"Let's talk about what it really means," said Ms Glen.
"It means that very, very high income New Yorkers really don't want to live next to people who are not just like them and I think this is a sad, sad chapter in the history of a lot of cities, but at the end of the day, it is sort of about, 'We don't want those people in our neighbourhood,' and that's just something we're not going to tolerate."
Supply is not meeting demand:
- There are nearly one million households who earn less than 50% of the median income for the New York area, or just under $42,000 for a family of four
- There are only 425,000 housing units available with rents suitable for that income level
- Between 2005 and 2012, rents rose by 11% while renters' incomes stagnated, after adjusting for inflation
- In 2012, almost 55% of all rental households were rent-burdened (spending more than 30% of their incomes on housing costs)
- More than 30% of rental households were severely rent-burdened (spending more than 50% of their incomes on housing)
In June, the De Blasio administration moved to ban the most visible sign of inequality in housing, the so-called "poor door", where developers design buildings with one door for the rich and another (usually around the back) for those in affordable apartments.
Although in 2009 De Blasio himself voted for the measure that allowed "poor doors", he has now gone to war on what is seen by some as an "apartheid" of amenities for rich and poor, where affordable tenants are not seen and not heard by their richer neighbours.
Ms Glen said: "Under our new zoning and land use and planning programmes, if you are a renter in the building, whether you are a market rate or affordable housing renter, everybody walks through the same door. I mean that's just not the kind of city we are, right?"
It is not as if Mayor Michael Bloomberg had no plan for affordable housing.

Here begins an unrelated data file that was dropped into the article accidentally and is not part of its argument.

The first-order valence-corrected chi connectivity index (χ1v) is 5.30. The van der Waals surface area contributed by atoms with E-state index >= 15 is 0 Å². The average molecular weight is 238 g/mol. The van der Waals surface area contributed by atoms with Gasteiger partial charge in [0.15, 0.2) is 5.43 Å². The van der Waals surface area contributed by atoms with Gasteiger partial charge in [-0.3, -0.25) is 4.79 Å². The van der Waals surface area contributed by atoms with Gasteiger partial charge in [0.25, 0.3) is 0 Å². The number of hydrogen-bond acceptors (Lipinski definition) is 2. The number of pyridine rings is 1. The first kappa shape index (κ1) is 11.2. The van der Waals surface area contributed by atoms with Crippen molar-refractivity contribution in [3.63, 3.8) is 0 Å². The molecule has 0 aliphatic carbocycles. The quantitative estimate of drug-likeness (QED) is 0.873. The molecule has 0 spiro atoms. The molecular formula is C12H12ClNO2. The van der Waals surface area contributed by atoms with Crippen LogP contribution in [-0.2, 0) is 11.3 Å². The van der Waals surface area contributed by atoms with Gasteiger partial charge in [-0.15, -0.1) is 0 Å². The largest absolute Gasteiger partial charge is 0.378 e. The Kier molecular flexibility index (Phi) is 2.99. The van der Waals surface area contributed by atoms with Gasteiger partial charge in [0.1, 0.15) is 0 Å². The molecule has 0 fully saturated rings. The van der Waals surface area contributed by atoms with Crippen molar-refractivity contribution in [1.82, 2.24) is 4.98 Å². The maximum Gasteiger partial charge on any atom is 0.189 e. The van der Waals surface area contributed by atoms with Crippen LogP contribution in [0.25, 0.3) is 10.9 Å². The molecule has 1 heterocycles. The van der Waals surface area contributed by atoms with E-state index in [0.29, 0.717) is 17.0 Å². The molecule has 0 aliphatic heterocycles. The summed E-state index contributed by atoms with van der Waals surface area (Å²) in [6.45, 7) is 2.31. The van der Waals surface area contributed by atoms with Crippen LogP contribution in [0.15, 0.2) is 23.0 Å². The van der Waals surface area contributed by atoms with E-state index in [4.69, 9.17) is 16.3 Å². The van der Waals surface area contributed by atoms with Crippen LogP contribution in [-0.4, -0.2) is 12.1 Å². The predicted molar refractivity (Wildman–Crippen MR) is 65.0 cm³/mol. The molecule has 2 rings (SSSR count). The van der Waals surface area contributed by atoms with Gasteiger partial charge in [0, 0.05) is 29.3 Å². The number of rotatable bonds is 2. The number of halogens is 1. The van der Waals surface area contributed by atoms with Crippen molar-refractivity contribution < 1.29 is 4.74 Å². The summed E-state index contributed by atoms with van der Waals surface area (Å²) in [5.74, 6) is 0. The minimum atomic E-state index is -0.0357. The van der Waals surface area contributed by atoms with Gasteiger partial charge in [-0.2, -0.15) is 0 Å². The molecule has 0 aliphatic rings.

On the contrary, his plan, described by the New York City Housing Authority as "the largest municipal affordable housing plan in the nation's history", set about preserving 165,000 affordable units to house 500,000 people.
So it is not perhaps surprising that some criticise the De Blasio plan for a lack of ambition in not doing enough at what is seen by many as a critical turning point for the city's housing crisis.
I suggested to Ms Glen that something more seismic needed to be done. Why 25% affordable housing, why not 50%?
"We have to be aware of what the market will bear, and the last thing you want is to disincentivise all development," she said.
"You have to be flexible, but you also can't push too far because then nobody will build a building and we will have thrown the baby out with the bath water."
She went on to stress that a multipronged approach was being employed, which includes a drive to increase minimum wages.
"It was the spring of hope, it was the winter of despair," continues Dickens in his Tale of Two Cities.
The De Blasio plan certainly offers some hope to those who despair at the crippling cost of their housing.
But will it be a game changer for New York's long-suffering renters?
As they say in the city that never sleeps: "Man, that's a big ask."